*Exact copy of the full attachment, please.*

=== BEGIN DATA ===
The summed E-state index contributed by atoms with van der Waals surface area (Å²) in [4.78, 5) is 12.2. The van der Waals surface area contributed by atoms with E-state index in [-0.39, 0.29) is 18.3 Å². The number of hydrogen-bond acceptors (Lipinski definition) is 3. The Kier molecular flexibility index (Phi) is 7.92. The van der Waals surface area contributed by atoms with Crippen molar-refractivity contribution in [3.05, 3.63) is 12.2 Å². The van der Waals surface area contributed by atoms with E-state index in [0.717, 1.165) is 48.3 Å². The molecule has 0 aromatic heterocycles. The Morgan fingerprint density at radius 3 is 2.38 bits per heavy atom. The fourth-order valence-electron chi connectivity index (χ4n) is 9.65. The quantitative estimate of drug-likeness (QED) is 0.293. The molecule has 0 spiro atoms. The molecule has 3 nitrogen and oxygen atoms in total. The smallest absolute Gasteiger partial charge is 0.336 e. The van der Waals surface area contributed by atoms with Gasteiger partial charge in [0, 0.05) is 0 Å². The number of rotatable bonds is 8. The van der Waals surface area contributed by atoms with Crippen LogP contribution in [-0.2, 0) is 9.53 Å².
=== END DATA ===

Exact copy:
The summed E-state index contributed by atoms with van der Waals surface area (Å²) in [4.78, 5) is 12.2. The van der Waals surface area contributed by atoms with E-state index in [-0.39, 0.29) is 18.3 Å². The number of hydrogen-bond acceptors (Lipinski definition) is 3. The Kier molecular flexibility index (Phi) is 7.92. The van der Waals surface area contributed by atoms with Crippen molar-refractivity contribution in [3.05, 3.63) is 12.2 Å². The van der Waals surface area contributed by atoms with E-state index in [0.717, 1.165) is 48.3 Å². The molecule has 0 aromatic heterocycles. The Morgan fingerprint density at radius 3 is 2.38 bits per heavy atom. The fourth-order valence-electron chi connectivity index (χ4n) is 9.65. The quantitative estimate of drug-likeness (QED) is 0.293. The molecule has 0 spiro atoms. The molecule has 3 nitrogen and oxygen atoms in total. The smallest absolute Gasteiger partial charge is 0.336 e. The van der Waals surface area contributed by atoms with Gasteiger partial charge in [0, 0.05) is 0 Å². The number of rotatable bonds is 8. The van der Waals surface area contributed by atoms with Crippen LogP contribution in [-0.2, 0) is 9.53 Å².